On Wednesday morning we took the boat back off the island, caught the bus back to Cartagena and got a short cab to another bus station. There, I helped pack our next bus, only to have the driver accidentally slam the door on my wrist, then tell us the bus was, in fact, too full to have Lily and me in it. We caught a later one to Santa Marta.
Once there, we were lied to by a bus conductor who said his bus was quick, and that in any case Tyrona national park would be open late as it’s peak season. Neither of these things were true, and by the time we got to the park it was closed.
We got in a very suspicious, broken-down minivan waiting at the gate. I say suspicious because the photos on the back window of the hotel it would take us to looked too good to be true, and it had a hotmail email address. We thought we might be in the next Tarantino sequel to “Hostel”. It creaked and sputtered up the road, the engine failing several times. But it finally arrived at “Villa del Rio”, which had a very cute puppy on the grounds.
Thursday morning we woke, ate and walked to the entrance of the park. After a short induction into park rules and etiquettes there was a bus up a tarmac road to where our next transportation was waiting: horses.
This was one of those magical things that has long been banned in litigious societies. We paid, they brought us horses, we mounted them, and off we went. No question over whether we knew how to ride a horse, or if we’d done it before, or if we knew where we were going.
At times we were climbing or dipping down near-fatal inclines covered in menacing boulders. We sneaked through crevasses, thundered along flat paths (in full-on gallops) and although we could influence the direction we went in we struggled to reign in the passion of the beasts below us.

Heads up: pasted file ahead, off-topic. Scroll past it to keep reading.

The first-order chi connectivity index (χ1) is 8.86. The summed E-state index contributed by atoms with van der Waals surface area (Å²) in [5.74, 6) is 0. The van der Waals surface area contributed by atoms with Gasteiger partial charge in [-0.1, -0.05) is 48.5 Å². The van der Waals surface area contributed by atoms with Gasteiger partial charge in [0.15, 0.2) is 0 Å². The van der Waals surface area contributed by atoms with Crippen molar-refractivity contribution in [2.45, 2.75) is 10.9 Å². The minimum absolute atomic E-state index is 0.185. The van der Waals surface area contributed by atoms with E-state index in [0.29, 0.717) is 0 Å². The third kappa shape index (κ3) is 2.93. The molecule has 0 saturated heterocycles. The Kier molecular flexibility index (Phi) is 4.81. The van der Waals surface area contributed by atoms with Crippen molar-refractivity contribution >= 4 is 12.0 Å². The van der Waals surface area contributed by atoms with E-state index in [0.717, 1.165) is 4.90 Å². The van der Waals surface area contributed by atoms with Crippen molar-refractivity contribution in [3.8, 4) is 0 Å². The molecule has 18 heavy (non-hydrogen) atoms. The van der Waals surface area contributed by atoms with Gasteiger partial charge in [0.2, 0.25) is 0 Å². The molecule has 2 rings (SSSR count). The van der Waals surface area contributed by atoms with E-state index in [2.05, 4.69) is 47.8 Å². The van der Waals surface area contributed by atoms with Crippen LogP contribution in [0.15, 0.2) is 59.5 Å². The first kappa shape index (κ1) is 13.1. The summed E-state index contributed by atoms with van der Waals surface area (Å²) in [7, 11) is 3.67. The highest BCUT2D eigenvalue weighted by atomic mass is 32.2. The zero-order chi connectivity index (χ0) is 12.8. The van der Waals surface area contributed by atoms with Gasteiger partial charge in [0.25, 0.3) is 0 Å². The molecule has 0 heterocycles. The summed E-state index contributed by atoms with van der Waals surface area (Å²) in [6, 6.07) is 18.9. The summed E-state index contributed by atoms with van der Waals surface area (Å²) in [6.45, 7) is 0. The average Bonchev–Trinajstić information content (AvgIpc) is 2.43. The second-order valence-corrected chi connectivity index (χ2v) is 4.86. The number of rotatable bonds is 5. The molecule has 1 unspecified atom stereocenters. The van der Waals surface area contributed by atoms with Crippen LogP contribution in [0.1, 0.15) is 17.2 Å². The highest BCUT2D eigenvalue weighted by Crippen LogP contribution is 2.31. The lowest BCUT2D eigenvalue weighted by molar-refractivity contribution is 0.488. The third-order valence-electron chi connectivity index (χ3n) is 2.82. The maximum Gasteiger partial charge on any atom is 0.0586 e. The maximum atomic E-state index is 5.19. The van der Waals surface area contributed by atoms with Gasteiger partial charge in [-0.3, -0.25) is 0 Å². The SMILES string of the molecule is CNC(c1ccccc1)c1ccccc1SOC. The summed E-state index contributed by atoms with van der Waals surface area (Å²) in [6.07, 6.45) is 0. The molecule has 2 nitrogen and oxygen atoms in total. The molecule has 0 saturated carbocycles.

At least, that’s how it felt. I’m not sure I’ve ever gone horse riding before, and it was exhilarating. Still, I was in flip flops. Couldn’t have been all that.
We parked our horses and walked through the jungle to a beach. This part I’ll skim, but yes, we swam, and yes, it was lovely. Here, we had my favorite meal of the whole trip – ceviche in plastic cups, a can of beer, a beautiful girlfriend in a bikini in a Colombian national park, overlooking the sea.
Although the sand wasn’t golden, it was flaked with fools gold that glinted as we walked.
The next journey I’ll summarise: walk to a restaurant, fruit juice, return horse ride, bus back to the park entrance, then a bus to the hotel where we’d left our bags, another bus to Santa Marta, then a taxi to our final destination, Minca. This, too, was a suspicious drive – over an hour of almost continual climbing up the Sierra Nevada mountains, in the dark, over very, very bumpy dirt roads. Thankfully, we weren’t kidnapped, and ended up in Minca safe and sound (if a little shaken by the trip).
Sierra Nevada is a huge mountain range that climbs straight off the coast. It’s the highest off-shore mountain range in the world, going from glaciers at its 5,700m top down to bright sandy beaches at its base. It looks like what you would expect from Colombian mountains, covered in dense, green foliage.
Minca sits near the base, only 700m up. The town is going through massive changes at the moment, as there are many gringos and gringas there for the beauty and the bird watching. Over the last few years the number of restaurants in Minca has soared from 4 to 40. Part mountain town (there are packs of randy dogs roaming the streets), part destination, surrounded by nature, inhabited by rural Colombians.
We ate a burger, met our hosts, Lily stayed up drinking tequila with them and I went to bed, using the excuse that she should catch up with her childhood friends, and I don’t speak Spanish. In reality, I was exhausted. The last two days had gone boat, bus, taxi, bus, bus, minivan, sleep, walk, bus, horse, walk, swim, walk, horse, bus, bus, bus, taxi.